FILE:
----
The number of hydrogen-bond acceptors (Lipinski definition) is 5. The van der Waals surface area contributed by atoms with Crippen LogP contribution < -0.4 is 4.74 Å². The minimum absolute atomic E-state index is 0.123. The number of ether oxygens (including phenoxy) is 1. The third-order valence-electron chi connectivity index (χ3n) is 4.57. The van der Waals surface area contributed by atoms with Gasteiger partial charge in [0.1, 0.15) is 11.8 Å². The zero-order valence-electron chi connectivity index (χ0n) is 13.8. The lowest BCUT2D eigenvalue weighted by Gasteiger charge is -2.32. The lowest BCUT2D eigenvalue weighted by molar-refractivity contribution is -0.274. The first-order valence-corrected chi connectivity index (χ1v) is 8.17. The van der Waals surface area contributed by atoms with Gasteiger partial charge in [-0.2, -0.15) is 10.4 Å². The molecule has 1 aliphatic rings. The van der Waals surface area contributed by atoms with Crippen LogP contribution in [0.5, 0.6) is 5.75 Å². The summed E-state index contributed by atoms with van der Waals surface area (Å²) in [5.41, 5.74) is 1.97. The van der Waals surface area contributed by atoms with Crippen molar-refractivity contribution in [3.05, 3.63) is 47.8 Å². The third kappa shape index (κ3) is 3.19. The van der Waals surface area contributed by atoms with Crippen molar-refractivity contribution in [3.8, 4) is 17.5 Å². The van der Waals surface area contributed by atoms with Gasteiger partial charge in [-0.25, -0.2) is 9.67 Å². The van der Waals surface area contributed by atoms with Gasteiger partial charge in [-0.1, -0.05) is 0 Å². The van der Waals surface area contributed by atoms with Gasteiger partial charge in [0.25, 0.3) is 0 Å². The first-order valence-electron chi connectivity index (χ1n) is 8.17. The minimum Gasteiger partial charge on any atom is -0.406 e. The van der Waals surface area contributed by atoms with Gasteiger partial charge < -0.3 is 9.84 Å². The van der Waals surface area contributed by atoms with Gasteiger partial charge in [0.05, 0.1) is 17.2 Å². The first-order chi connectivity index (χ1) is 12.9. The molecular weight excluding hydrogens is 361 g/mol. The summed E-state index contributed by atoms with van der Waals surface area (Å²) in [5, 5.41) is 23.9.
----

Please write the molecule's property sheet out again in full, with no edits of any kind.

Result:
The number of hydrogen-bond acceptors (Lipinski definition) is 5. The van der Waals surface area contributed by atoms with Crippen LogP contribution < -0.4 is 4.74 Å². The minimum absolute atomic E-state index is 0.123. The number of ether oxygens (including phenoxy) is 1. The third-order valence-electron chi connectivity index (χ3n) is 4.57. The van der Waals surface area contributed by atoms with Gasteiger partial charge in [0.1, 0.15) is 11.8 Å². The zero-order valence-electron chi connectivity index (χ0n) is 13.8. The lowest BCUT2D eigenvalue weighted by Gasteiger charge is -2.32. The lowest BCUT2D eigenvalue weighted by molar-refractivity contribution is -0.274. The first-order valence-corrected chi connectivity index (χ1v) is 8.17. The van der Waals surface area contributed by atoms with Gasteiger partial charge in [-0.2, -0.15) is 10.4 Å². The molecule has 1 aliphatic rings. The van der Waals surface area contributed by atoms with Crippen LogP contribution in [0.5, 0.6) is 5.75 Å². The summed E-state index contributed by atoms with van der Waals surface area (Å²) in [5.41, 5.74) is 1.97. The van der Waals surface area contributed by atoms with Crippen molar-refractivity contribution in [3.05, 3.63) is 47.8 Å². The third kappa shape index (κ3) is 3.19. The van der Waals surface area contributed by atoms with Crippen molar-refractivity contribution in [3.8, 4) is 17.5 Å². The van der Waals surface area contributed by atoms with Gasteiger partial charge in [-0.25, -0.2) is 9.67 Å². The van der Waals surface area contributed by atoms with Gasteiger partial charge in [-0.1, -0.05) is 0 Å². The van der Waals surface area contributed by atoms with Gasteiger partial charge in [0.25, 0.3) is 0 Å². The first-order valence-electron chi connectivity index (χ1n) is 8.17. The minimum Gasteiger partial charge on any atom is -0.406 e. The van der Waals surface area contributed by atoms with Gasteiger partial charge < -0.3 is 9.84 Å². The van der Waals surface area contributed by atoms with Gasteiger partial charge in [0.05, 0.1) is 17.2 Å². The first-order chi connectivity index (χ1) is 12.9. The molecular weight excluding hydrogens is 361 g/mol. The summed E-state index contributed by atoms with van der Waals surface area (Å²) in [5, 5.41) is 23.9.